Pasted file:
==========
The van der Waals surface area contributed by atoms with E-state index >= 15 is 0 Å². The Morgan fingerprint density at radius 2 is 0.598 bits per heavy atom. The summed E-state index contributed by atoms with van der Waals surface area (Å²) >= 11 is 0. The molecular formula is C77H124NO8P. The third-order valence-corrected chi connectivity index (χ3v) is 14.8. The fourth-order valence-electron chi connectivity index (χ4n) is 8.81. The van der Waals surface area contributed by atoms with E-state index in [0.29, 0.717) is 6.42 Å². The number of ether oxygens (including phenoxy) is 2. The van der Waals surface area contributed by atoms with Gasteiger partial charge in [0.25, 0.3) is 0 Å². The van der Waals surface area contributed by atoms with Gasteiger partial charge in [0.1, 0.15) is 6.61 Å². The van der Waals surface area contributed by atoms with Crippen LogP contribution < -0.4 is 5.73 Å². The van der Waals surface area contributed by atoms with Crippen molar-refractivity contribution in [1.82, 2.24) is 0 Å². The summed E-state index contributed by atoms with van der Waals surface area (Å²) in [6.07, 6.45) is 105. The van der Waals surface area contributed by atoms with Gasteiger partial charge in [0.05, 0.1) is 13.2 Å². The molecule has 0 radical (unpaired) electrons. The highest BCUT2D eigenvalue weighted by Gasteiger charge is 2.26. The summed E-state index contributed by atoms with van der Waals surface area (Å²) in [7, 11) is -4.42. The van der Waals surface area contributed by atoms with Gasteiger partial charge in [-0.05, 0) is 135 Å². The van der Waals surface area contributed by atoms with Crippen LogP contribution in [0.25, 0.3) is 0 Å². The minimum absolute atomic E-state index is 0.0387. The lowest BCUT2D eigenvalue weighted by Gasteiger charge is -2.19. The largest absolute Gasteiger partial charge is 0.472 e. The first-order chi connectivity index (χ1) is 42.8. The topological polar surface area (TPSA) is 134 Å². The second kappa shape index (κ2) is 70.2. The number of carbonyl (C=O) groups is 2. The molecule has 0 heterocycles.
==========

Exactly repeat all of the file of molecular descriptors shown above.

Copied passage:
The van der Waals surface area contributed by atoms with E-state index >= 15 is 0 Å². The Morgan fingerprint density at radius 2 is 0.598 bits per heavy atom. The summed E-state index contributed by atoms with van der Waals surface area (Å²) >= 11 is 0. The molecular formula is C77H124NO8P. The third-order valence-corrected chi connectivity index (χ3v) is 14.8. The fourth-order valence-electron chi connectivity index (χ4n) is 8.81. The van der Waals surface area contributed by atoms with E-state index in [0.29, 0.717) is 6.42 Å². The number of ether oxygens (including phenoxy) is 2. The van der Waals surface area contributed by atoms with Gasteiger partial charge in [0.25, 0.3) is 0 Å². The van der Waals surface area contributed by atoms with Gasteiger partial charge in [0.1, 0.15) is 6.61 Å². The van der Waals surface area contributed by atoms with Crippen LogP contribution < -0.4 is 5.73 Å². The van der Waals surface area contributed by atoms with Crippen molar-refractivity contribution in [1.82, 2.24) is 0 Å². The summed E-state index contributed by atoms with van der Waals surface area (Å²) in [6.07, 6.45) is 105. The van der Waals surface area contributed by atoms with Gasteiger partial charge in [0.05, 0.1) is 13.2 Å². The molecule has 0 radical (unpaired) electrons. The highest BCUT2D eigenvalue weighted by Gasteiger charge is 2.26. The summed E-state index contributed by atoms with van der Waals surface area (Å²) in [7, 11) is -4.42. The van der Waals surface area contributed by atoms with Gasteiger partial charge in [-0.05, 0) is 135 Å². The van der Waals surface area contributed by atoms with Crippen LogP contribution in [0.25, 0.3) is 0 Å². The minimum absolute atomic E-state index is 0.0387. The lowest BCUT2D eigenvalue weighted by Gasteiger charge is -2.19. The largest absolute Gasteiger partial charge is 0.472 e. The first-order chi connectivity index (χ1) is 42.8. The topological polar surface area (TPSA) is 134 Å². The second kappa shape index (κ2) is 70.2. The number of carbonyl (C=O) groups is 2. The molecule has 0 heterocycles.